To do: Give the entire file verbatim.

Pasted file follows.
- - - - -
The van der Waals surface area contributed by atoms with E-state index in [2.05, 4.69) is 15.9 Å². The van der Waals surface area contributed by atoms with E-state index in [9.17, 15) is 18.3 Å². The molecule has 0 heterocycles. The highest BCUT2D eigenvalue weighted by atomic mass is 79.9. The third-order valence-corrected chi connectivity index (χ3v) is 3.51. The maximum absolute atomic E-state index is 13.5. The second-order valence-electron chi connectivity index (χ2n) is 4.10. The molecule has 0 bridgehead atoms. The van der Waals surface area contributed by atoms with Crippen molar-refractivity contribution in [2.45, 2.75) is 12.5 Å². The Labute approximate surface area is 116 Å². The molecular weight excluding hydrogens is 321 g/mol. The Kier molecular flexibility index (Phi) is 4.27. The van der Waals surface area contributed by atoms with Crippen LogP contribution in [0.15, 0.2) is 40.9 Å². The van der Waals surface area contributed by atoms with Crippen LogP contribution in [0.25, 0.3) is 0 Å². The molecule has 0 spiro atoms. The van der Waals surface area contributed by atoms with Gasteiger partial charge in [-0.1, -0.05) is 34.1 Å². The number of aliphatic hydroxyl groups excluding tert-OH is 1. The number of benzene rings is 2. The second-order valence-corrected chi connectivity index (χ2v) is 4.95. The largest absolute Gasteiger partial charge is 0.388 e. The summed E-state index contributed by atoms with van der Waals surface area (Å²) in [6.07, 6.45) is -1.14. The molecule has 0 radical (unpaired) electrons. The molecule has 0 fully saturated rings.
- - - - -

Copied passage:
The van der Waals surface area contributed by atoms with E-state index in [2.05, 4.69) is 15.9 Å². The van der Waals surface area contributed by atoms with E-state index in [9.17, 15) is 18.3 Å². The molecule has 0 heterocycles. The highest BCUT2D eigenvalue weighted by atomic mass is 79.9. The third-order valence-corrected chi connectivity index (χ3v) is 3.51. The maximum absolute atomic E-state index is 13.5. The second-order valence-electron chi connectivity index (χ2n) is 4.10. The molecule has 0 bridgehead atoms. The van der Waals surface area contributed by atoms with Crippen molar-refractivity contribution in [2.45, 2.75) is 12.5 Å². The Labute approximate surface area is 116 Å². The molecular weight excluding hydrogens is 321 g/mol. The Kier molecular flexibility index (Phi) is 4.27. The van der Waals surface area contributed by atoms with Crippen LogP contribution in [0.15, 0.2) is 40.9 Å². The van der Waals surface area contributed by atoms with Crippen LogP contribution in [0.25, 0.3) is 0 Å². The molecule has 0 spiro atoms. The van der Waals surface area contributed by atoms with Gasteiger partial charge in [-0.1, -0.05) is 34.1 Å². The number of aliphatic hydroxyl groups excluding tert-OH is 1. The number of benzene rings is 2. The second-order valence-corrected chi connectivity index (χ2v) is 4.95. The largest absolute Gasteiger partial charge is 0.388 e. The summed E-state index contributed by atoms with van der Waals surface area (Å²) in [6.07, 6.45) is -1.14. The molecule has 0 radical (unpaired) electrons. The molecule has 0 fully saturated rings.